It seems I spoke too soon. Yesterday morning I mentioned (again) that there had been a breakdown in risk-on/risk-off correlations, but those correlations promptly reasserted themselves with a proper risk-on day. Global equities rose; AUD, GBP and EUR rose while USD and JPY fell; long-term interest rates were flat to up; gold, oil and industrial metals all rallied. The cause of these moves was discernible in interest-rate futures, with implied rates falling at the short end of the curve — it was Ben Bernanke’s comments on the state of the economy.
Bernanke said that the recent fall in the unemployment rate might be due to a reversal of the unusually large layoffs (given the size of the recession) in 2008-9, and that further falls might require faster economic growth. He took this as an argument for the continuation of accommodative policy, but did not mention any need for further stimulus.
It could be that Bernanke’s objective is to have the market take the FOMC’s 2014 language — which is literally only a statement of the opinion that the economy will be weak enough to warrant exceptionally low rates at least until late 2014, and as such should be contractionary — as a pre-commitment to keep rates low even if the economy recovers, which ought to be stimulative. However, it sounded more like Bernanke was making the continuation of loose monetary policy contingent on the rate of improvement in the labour market, which would be consistent with his comments at his last press conference and with the suggestion of Charles Evans that the future path of policy be made explicitly contingent on specified rates of unemployment and inflation. The 2014 language is perhaps mildly stimulative inasmuch as it signals a certain doveishness — a statement that an economy like the one we have at present is weak enough to keep rates low is a one that a market concerned about an eventual tightening of policy will take well — but the real loosening recently has been Bernanke’s affirmation of the symmetry of the dual mandate and implied willingness to allow inflation to run a little above target when unemployment is so very far above. Having hit on a guidance-based policy response that actually seems to have a properly stimulative effect (unlike the 2013 and then 2014 language and Operation Twist, which were neutral to contractionary), Bernanke seems to be pushing it. That is a good thing.
What broke the risk-on/risk-off correlations was the impression that the improving labour market in the US had made QE3 less likely. And, indeed, I think it has made QE3 less likely. It could still be that the FOMC will announce further QE in the coming months even if the unemployment rate continues to fall, but given the political consequences of such a move and Bernanke’s omission of the subject from his remarks yesterday, it seems more reasonable to think that there is a Bernanke ratchet put option on the unemployment rate (or perhaps a put on its first derivative) — i.e. that QE3 will come if and only if the labour market ceases to improve. That interpretation is consistent with recent market action. With the US economy improving, QE3 becomes less likely, USD becomes less attactive as a funding currency (especially compared to JPY with the BOJ on its current policy settings), risk-on currencies do not necessarily have the support of expected liquidity-driven inflows which means those with deteriorating fundamentals (i.e. AUD, with China’s current weakness) are able to fall even as global equities rise, metals also lack liquidity support and so also struggle on account of the weakness in Asia, and US equities rise on improving profit expectations (I am thinking of this kind of market behaviour as “risk-decoupling”. However, when Bernanke makes doveish comments, QE3 becomes more likely in the event of any deterioration in the US economy, and there is a classic risk-on day. The obvious question to ask is: what has to happen for there to be a risk-off day? The answer: something so bad that equities would fall even in the face of QE3. A proper confrontation with Iran could be such a thing, but that is far from certain to happen. I find it hard to argue, therefore, that US equities will not rise under any circumstances in the coming months. The performance of other assets, meanwhile, should depend on whether we see US weakness (=> risk-on) or US strength (=> risk decoupling).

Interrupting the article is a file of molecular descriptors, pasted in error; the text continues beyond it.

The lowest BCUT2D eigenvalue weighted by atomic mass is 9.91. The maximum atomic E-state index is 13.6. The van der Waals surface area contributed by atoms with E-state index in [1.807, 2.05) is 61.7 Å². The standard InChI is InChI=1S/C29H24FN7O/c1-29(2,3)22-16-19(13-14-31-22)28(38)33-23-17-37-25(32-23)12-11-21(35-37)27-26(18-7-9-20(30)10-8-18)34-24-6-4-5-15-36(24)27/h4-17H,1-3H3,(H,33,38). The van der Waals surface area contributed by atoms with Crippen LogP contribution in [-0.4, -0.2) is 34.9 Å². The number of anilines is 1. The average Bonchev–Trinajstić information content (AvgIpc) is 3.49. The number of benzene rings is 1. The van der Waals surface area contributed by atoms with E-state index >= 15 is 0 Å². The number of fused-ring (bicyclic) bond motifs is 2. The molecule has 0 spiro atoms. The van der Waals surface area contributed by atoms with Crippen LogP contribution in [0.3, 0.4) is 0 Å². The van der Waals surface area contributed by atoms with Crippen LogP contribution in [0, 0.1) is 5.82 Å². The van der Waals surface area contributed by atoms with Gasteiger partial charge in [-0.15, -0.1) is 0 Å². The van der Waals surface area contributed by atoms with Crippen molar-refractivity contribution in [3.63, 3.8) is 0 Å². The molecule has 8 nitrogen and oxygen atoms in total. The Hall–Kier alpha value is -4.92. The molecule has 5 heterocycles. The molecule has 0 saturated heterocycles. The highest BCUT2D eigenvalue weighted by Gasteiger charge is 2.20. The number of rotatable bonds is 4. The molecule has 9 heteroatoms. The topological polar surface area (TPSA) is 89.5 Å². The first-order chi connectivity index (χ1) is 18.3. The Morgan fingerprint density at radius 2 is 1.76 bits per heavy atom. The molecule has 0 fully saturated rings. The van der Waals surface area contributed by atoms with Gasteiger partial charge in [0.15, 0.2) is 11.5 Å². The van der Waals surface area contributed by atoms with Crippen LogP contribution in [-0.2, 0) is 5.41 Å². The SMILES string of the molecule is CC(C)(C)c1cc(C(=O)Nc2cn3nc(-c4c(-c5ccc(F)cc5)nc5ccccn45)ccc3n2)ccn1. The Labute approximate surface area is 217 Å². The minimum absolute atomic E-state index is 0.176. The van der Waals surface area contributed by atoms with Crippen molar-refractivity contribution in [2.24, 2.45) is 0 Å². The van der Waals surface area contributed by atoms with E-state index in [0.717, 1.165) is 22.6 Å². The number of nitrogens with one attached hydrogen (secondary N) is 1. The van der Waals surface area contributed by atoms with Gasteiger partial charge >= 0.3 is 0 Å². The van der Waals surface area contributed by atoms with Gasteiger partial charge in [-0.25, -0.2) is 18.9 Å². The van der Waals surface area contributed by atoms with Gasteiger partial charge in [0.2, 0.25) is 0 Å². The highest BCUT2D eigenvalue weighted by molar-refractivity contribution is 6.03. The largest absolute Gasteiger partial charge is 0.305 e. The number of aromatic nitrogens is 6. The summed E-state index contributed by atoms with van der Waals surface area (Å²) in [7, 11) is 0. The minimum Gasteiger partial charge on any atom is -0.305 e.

- Pending home sales -0.5% d.e. Feb.
- Eurozone GfK consumer climate 5.9 d.e. and fell.
- UK CBI realised sales
- Case-Shiller HPI
- CB consumer confidence
- Bernanke speaks
- German prelim CPI
- Eurozone M3
- UK current account
- UK final GDP